Systems: Windows 9x, Windows 2000 Windows XP, Vista, Win 7, Win 8, Win 10.
Game features:Single game mode
There Are Countless Mysteries associated with the ancient Egyptians. How did they manage to build the pyramids - a series of structures we'd be hard-pressed to make today, even with our high-falutin' modern construction techniques? How come they appear to have known so much about the solar system, the positioning and motion of the stars? Why worship cats? Why so much eyeliner? Why? How? When?
Few bygone civilisations pose so many unanswerable questions, so perhaps it's not surprising that an increasing number of people actually believe that the ancient Egyptians themselves were quite literally 'off the planet' - and either were, or merely best mates with, extra-terrestrials from another world. It's an idea that has provided the springboard to many a sci-fi extravaganza (Battlestar Galactica, Stargate), and doubtless an old episode of The Goodies, too. Now its influence has spread to the world of PC gaming. Welcome, ladies and gentlemen, to the olde-worlde hi-tech blastfest that is Sandwarriors. Yes, Sandwarriors. And no, it isn't a beat 'em up where you get to toss sand in each other's eyes. More's the pity.
Sandwarriors is set in the year 6225 BC (a long time ago by anyone's standards), on a distant 'desert planet', populated by two warring factions who are having one heck of a barney. Forget 'The Jocks and the Geordies' - we're talking genocide here. Oddly enough, they're fighting each other for control of a mysterious, hidden 'timegate': a space/time vortex thing that leads to Earth (it's a bit like a gigantic Windows 95 shortcut, really, except faintly more esoteric and other-worldly).
Naturally, this is where you come in. As the game begins, you're a soldier for the House of Osiris. You've got a nifty little spaceship thing (which can swoop around like a bird) and a smattering of weapons. Your task? To ensure that when the two tribes go to war, the solitary point that shall be scored belongs to your side.
Unless you've recently had your eyes torn out by wolves, and someone's reading this text aloud at your hospital bedside in an attempt to keep your spirits up (in which case I recommend Puffin Books' 1001 Riddles For Kids instead), you'll have already looked at the screenshots and deduced that Sandwarriors is a 3D cockpit-based blast 'em up. And you've probably also noted that 1) it's quite pretty, 2) it's also rather detailed, and 3) it has nice lighting and . transparency effects in it. You'd be utterly correct in your assumptions; I've repeated them here simply to confirm your towering genius.
Sadly, Sandwarriors is more impressive in static screenshots than it is in the 'virtual flesh'. Perhaps I've been spoiled by Privateer2: The Darkening and Darklight Conflict, but I think a healthy frame rate wins over visual detail any day of the week. Obviously, you can reduce the on-screen detail, but r the frame rate isn't wonderful. At a low resolution, it's a bit ugly as well. Please don't get me wrong: it's playable and far from unimpressive - but I tend to use LucasArt's TIE Fighter as a yardstick by which to judge these things (it may look sparse by today's standards, but by God it flows), and if Sandwarriors impresses me less than that, something's awry.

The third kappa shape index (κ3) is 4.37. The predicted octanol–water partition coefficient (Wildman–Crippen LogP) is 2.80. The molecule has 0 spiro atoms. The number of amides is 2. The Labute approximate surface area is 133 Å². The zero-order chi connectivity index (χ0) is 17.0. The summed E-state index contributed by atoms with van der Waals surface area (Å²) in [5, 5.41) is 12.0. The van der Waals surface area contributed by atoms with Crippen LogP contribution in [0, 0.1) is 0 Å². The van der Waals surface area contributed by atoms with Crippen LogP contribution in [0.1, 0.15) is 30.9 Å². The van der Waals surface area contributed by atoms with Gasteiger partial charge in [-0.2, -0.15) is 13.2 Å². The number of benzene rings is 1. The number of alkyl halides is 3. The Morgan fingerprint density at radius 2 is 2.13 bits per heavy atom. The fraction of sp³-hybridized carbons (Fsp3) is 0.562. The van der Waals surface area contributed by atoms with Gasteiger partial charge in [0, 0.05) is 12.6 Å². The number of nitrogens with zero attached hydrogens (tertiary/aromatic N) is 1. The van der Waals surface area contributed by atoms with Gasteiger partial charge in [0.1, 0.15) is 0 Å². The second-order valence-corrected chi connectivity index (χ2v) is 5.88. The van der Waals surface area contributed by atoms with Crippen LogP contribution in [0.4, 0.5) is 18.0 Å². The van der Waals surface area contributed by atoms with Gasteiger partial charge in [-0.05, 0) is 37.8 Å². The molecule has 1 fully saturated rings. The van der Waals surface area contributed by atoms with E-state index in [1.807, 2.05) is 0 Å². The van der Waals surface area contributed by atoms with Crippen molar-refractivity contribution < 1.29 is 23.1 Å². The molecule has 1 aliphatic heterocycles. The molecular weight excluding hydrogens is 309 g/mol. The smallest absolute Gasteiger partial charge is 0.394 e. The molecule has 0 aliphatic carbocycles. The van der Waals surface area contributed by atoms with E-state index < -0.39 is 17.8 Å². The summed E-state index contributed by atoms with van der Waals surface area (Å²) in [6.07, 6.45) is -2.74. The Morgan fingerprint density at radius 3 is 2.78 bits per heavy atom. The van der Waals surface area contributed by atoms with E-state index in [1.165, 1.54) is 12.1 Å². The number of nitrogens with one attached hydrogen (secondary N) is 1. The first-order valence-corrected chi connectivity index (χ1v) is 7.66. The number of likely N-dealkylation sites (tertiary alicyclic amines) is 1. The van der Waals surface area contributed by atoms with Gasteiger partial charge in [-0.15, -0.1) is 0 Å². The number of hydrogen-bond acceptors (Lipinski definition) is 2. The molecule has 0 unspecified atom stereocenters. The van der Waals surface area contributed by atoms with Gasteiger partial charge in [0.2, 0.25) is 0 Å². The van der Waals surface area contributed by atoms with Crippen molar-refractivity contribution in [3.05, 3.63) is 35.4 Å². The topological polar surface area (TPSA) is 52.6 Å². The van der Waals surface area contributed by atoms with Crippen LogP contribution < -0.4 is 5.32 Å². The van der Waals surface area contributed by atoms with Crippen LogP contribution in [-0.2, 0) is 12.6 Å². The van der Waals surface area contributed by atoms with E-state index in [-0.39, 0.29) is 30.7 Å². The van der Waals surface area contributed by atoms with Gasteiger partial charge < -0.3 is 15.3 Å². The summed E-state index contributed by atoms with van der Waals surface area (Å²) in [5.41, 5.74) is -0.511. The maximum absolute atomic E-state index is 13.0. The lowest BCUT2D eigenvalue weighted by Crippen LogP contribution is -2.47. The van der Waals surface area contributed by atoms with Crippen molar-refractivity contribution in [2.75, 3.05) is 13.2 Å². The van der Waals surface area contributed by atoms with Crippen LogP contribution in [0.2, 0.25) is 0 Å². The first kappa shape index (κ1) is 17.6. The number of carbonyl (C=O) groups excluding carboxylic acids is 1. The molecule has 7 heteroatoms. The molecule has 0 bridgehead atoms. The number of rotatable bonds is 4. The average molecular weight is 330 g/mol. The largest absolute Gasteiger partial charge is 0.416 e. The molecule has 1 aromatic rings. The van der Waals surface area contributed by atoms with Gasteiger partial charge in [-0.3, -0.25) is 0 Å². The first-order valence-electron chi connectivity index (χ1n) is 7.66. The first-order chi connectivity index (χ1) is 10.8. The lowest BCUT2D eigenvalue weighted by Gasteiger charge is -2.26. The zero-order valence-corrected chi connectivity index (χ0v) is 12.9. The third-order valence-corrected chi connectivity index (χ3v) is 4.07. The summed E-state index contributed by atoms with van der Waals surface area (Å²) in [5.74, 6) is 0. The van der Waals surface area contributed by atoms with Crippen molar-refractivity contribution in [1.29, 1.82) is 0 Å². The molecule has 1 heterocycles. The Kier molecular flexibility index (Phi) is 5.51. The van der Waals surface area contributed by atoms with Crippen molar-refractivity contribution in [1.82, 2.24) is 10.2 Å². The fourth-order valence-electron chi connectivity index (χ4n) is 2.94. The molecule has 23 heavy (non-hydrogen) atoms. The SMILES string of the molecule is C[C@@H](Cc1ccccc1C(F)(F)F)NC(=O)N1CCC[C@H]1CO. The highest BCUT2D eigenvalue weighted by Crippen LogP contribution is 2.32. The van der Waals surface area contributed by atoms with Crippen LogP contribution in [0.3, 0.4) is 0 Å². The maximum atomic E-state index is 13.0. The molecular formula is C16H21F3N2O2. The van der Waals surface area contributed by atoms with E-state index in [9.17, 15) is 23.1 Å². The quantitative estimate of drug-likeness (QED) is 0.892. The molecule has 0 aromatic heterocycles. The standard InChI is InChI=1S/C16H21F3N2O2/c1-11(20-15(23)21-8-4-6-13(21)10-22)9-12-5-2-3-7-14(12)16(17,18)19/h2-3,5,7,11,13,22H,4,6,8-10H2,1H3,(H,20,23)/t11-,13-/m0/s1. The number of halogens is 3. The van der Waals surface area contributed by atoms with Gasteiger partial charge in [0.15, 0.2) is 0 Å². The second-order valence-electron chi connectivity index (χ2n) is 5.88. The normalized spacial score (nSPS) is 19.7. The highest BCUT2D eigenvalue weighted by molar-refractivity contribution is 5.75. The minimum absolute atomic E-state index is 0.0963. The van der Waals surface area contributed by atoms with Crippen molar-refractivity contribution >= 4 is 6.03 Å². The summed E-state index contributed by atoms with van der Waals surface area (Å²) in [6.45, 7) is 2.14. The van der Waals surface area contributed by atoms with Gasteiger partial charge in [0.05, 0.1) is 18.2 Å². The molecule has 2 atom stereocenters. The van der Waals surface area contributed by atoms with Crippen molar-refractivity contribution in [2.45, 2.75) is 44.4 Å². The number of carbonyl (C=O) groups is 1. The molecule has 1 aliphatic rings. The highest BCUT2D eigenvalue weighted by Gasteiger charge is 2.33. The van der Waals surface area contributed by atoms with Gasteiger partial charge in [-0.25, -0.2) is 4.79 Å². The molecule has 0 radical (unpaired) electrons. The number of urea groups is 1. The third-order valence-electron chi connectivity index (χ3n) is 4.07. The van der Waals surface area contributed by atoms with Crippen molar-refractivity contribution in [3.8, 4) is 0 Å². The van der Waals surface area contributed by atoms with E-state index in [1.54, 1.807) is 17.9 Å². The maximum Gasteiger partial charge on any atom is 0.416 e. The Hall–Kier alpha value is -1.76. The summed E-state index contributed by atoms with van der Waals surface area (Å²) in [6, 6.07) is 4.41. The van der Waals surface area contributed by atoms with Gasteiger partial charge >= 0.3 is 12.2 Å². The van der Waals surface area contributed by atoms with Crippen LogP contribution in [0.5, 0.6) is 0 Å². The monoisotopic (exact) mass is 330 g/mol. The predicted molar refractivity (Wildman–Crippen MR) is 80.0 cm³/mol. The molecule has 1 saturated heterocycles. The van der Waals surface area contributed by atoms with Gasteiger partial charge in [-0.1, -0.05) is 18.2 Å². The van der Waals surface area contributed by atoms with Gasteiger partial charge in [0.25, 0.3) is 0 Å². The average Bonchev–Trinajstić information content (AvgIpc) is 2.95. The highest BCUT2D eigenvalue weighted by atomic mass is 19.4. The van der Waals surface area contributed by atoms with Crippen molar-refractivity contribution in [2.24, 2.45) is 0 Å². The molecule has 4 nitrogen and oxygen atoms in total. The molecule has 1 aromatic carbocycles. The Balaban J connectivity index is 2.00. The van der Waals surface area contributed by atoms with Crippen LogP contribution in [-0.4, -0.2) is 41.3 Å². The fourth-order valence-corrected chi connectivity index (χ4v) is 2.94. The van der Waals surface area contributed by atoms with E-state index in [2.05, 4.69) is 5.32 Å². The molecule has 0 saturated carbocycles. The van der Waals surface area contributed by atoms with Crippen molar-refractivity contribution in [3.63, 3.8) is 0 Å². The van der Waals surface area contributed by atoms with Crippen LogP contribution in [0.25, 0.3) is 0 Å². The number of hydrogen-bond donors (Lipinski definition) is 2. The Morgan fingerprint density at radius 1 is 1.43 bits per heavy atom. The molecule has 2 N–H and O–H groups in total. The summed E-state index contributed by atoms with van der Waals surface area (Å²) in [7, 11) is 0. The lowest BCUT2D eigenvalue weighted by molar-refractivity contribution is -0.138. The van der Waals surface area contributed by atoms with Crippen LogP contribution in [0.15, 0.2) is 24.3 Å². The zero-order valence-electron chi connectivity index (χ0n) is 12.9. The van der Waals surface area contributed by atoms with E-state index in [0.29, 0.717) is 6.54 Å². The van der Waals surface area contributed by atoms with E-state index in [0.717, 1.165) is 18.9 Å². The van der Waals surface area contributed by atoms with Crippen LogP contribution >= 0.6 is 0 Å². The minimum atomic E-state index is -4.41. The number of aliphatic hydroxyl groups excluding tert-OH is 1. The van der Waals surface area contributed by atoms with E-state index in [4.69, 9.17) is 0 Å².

Given time, the gameplay itself is quite involving, albeit fairly uninspiring. Arcade-style simplicity is the order of the day (praise the Lord), with mission objectives clearly spoken aloud over your comms system at the start of each stage. Even if you haven't played a cockpit combateer since the old Elite days, you could dive in here and pick up the thread within a few minutes. For this, Gremlin should be heartily applauded. Furthermore, there are several very neat touches, such as the ultra-handy preset flight manoeuvres (you can fly in circles around your selected target at the touch of a button) - yet overall there's a pervasive sense of little on offer here which hasn't been done before: an unusual premise can't disguise the fact.
Tut tut tut
Sorry Gremlin, but with the jaw-dropping majesty of Darklight Conflict already in direct competition, and the essential-purchase multi-player sexfest of X-Wing\TIE Fighter drawing ever closer, Sandwarriors needs something very special indeed to make any impact. It doesn't. It won't.
It's not a bad game by any means; it simply just doesn't distinguish itself from the pack. As Ron Pickering used to say to the losing team on the programme We Are The Champions, that's just "hard lines".
You don't have to be the world's most astute trashculture junkie to notice a startling 'similarity' between Sandwarriors (the computer game) and Stargate (the movie): both make heavy use of Egyptian imagery, feature mucho spaceship-related hi-jinks, and have plots which revolve around intergalactic slipgates to Earth. It's fairly obvious that someone at Gremlin has been heavily 'influenced' by the film.
This is where I start scratching my head, because I thought the movie sucked. We're not talking about a light bit of sucking, either - it sucked so hard I thought I was going to be pulled out of my seat and right through the screen. You see, I was unfortunate enough to see it in the cinema; I fell asleep three times. One of my companions kept nudging me awake - and each time I was dismayed to find that the poxy thing was still going, like some kind of relentless, rolling boredom ball, a 600ft-high granite sphere of tedium, intent on mercilessly crushing anything of interest with its fearsome mass. Towards the end (a great big tapered end, like a turd's end) I even tried applying my mental powers to the task of bringing about some kind of telekinetic projector-destruction - sadly to no avail.
Why rip off such a dull film? What next? A Merchant Ivory-inspired platform game? Eh? EH?